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February 27th, 2002, 03:58 AM
I'd be interested in general opinion and ideas here regarding the implementation of the above mentioned systems to access our data
Mind you access everything with a phone call to a judge claiming your/my IP was/is involved in "terrorist activity."
Especially considering the redefinition of "terrorism" as of late - a visit to a "cyber warfare" or any of the best sites mentioned on the AO main page site could well be definition of terrorist activity these days.
If you lived here you\'d be home by now.
February 28th, 2002, 06:00 AM
More on Magic Lantern and Carnivore
Okay - Carnivire - The "old" system already in place with many ISP's - it can easily capture and store ALL INTERNET TRAFFIC THROUGHT AN ISP'S ROUTERS. They install it on site at the ISP and it just lives there, used "as required" by officials. It's existence is well documented as seen on the following link.
Magic Lantern - The next step in the war on "cyber terror" - all the hubub in nov and dec of 2001 but strangely silent since then. The FBI Created Trojan keylogger that will be installable on anyone's computer based upon a telephone call to a judge claiming one is a "terrorist" - ie. you visited AO and studied DOS and Hacking - The trojan will be undetected by AV Software companies. It purportedly can compromise encryption schems by capturing and logging any necessary keystrokes and phrases which make up the crypto keys.
This from the Nov 2001 MSNBC Article that first broke the Magic Lantern story public -
"Nov. 20 — The FBI is developing software capable of inserting a computer virus onto a suspect’s machine and obtaining encryption keys, a source familiar with the project told MSNBC.com. The software, known as “Magic Lantern,” enables agents to read data that had been scrambled, a tactic often employed by criminals to hide information and evade law enforcement. The best snooping technology that the FBI currently uses, the controversial software called Carnivore, has been useless against suspects clever enough to encrypt their files. "
and in Dec 2001
"So far, Symantec and Network Associates have said their software will not detect the presence of this FBI Trojan horse. It should be noted that antivirus products already exclude some files from their scans, though none are as powerful as Magic Lantern. No antivirus software vendors outside the U.S have weighed in on this matter yet. "
Astalavista did some tests - http://www.astalavista.com/privacy/l...tern/fbi.shtml
This from Network Magazine (06Feb, 2002) discussing both products:
"The larger concern here isn't the FBI's use of Magic Lantern, but its potential pirating and use by hackers, says Pete Lindstrom, director of security strategies at the Hurwitz Group (www.hurwitz.com). But, ultimately, "Folks should be much more concerned about Carnivore," says Lindstrom, "because it can sniff any traffic that happens to be on a particular wire." Theoretically, Carnivore surveillance of an ISP's traffic constitutes a much broader search than would the deployment of Magic Lantern on individual users' machines. But the parameters dictating the type of information that may be obtained and used as evidence could vary according to the terms of the search warrant, the scope of a particular investigation, or the discretion of a judge. "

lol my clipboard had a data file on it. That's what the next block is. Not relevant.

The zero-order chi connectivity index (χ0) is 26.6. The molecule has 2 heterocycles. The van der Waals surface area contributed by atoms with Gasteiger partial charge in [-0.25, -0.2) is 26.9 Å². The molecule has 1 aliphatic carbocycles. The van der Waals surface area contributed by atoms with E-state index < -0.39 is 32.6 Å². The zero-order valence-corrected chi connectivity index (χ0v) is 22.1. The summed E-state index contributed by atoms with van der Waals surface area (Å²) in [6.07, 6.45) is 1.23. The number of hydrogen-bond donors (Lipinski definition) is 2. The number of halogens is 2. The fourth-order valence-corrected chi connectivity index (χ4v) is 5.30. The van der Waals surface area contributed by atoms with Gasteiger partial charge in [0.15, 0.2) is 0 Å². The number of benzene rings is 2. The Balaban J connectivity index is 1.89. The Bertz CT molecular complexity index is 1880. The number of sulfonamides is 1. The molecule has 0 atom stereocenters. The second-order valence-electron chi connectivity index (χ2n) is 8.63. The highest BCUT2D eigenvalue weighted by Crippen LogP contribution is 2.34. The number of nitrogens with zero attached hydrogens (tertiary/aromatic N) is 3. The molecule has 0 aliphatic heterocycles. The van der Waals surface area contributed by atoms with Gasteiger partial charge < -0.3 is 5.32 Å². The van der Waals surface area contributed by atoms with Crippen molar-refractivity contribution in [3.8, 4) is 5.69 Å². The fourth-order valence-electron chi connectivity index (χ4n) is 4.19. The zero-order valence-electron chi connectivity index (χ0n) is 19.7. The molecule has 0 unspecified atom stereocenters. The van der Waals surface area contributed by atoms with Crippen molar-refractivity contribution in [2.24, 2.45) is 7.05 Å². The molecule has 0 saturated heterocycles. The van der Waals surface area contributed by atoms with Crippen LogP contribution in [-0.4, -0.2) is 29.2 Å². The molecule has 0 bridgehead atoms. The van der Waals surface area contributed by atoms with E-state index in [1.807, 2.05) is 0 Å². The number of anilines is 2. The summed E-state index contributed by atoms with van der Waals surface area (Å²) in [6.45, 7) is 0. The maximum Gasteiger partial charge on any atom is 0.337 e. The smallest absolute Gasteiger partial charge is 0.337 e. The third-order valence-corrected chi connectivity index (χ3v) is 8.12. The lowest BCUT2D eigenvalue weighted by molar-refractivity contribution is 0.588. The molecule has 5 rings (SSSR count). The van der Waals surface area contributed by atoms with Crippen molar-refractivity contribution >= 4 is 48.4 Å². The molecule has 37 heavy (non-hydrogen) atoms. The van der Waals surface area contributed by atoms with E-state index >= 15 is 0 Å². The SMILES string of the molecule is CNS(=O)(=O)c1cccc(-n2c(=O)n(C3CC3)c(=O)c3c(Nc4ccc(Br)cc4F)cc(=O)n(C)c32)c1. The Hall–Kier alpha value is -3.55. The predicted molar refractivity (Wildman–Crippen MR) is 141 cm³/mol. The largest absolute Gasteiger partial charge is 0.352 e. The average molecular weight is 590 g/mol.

This from a 01 Feb. 2002 article in PC World discussing both products and potential dangers to constitutional rights:
"The government wants to be able to get into people's computers--that's the surveillance agenda," says Jim Dempsey, deputy director of the Center for Democracy and Technology. "Any capability that lets them [the government] do that, they will seek." The FBI says it needs such tools to combat criminals. "In many ways law enforcement is playing catch-up," says FBI spokesperson Paul Bresson.
"It's no secret that criminals and terrorists are exploiting technology to further crime. The FBI is not asking for any more than to continue to have the ability to conduct lawful intercepts of criminals and terrorists," Bresson argues.
Dempsey says the program goes too far, however. More than just getting into your data, he says, it lets the FBI get "into your brain." "The program would not only capture messages you sent, it would capture messages that you wrote but never sent--things that perhaps you thought were a bad idea and [deleted]. This is the government using the Internet to get into people's houses and into their minds."
At issue is the fundamental right the Fourth Amendment grants citizens to prior notice when the government conducts a search and seizure.
"In order for the government to seize your diary or read your letters, they have to knock on your door with a search warrant," Dempsey explains. "But [this tool] would allow them to seize these without notice."
Most privacy advocates say it's not the technology that worries them, but the lack of judicial oversight in its use. Jennifer Granick, director of Stanford Law School's Center for Internet and Society, says she doesn't object to the FBI's using such tools, but she says she worries about misuse.
Nice site to check out re: Carnivore activity and activism against it's use:
If you lived here you\'d be home by now.
March 3rd, 2002, 03:46 PM
Why are the common person's computers of so much intrest to the gov? Heck if they asked nice they could look at mine to their hearts content all they'll find is a couple of half finished programs (i will finish them soon...or so have been saying for months ) a couple of cracked progz -> hardly likely to cause any kind of major upset and my graphic/flash work - like woohoo so much of intrest to them there! and am sure 99% of computers are the same!!
March 3rd, 2002, 05:51 PM
...This Space For Rent.
March 3rd, 2002, 07:06 PM
Thids has been discussed before in this thread, if your unsure what Carnivore/DSC1000/Magic Lantern is, just go to that thread.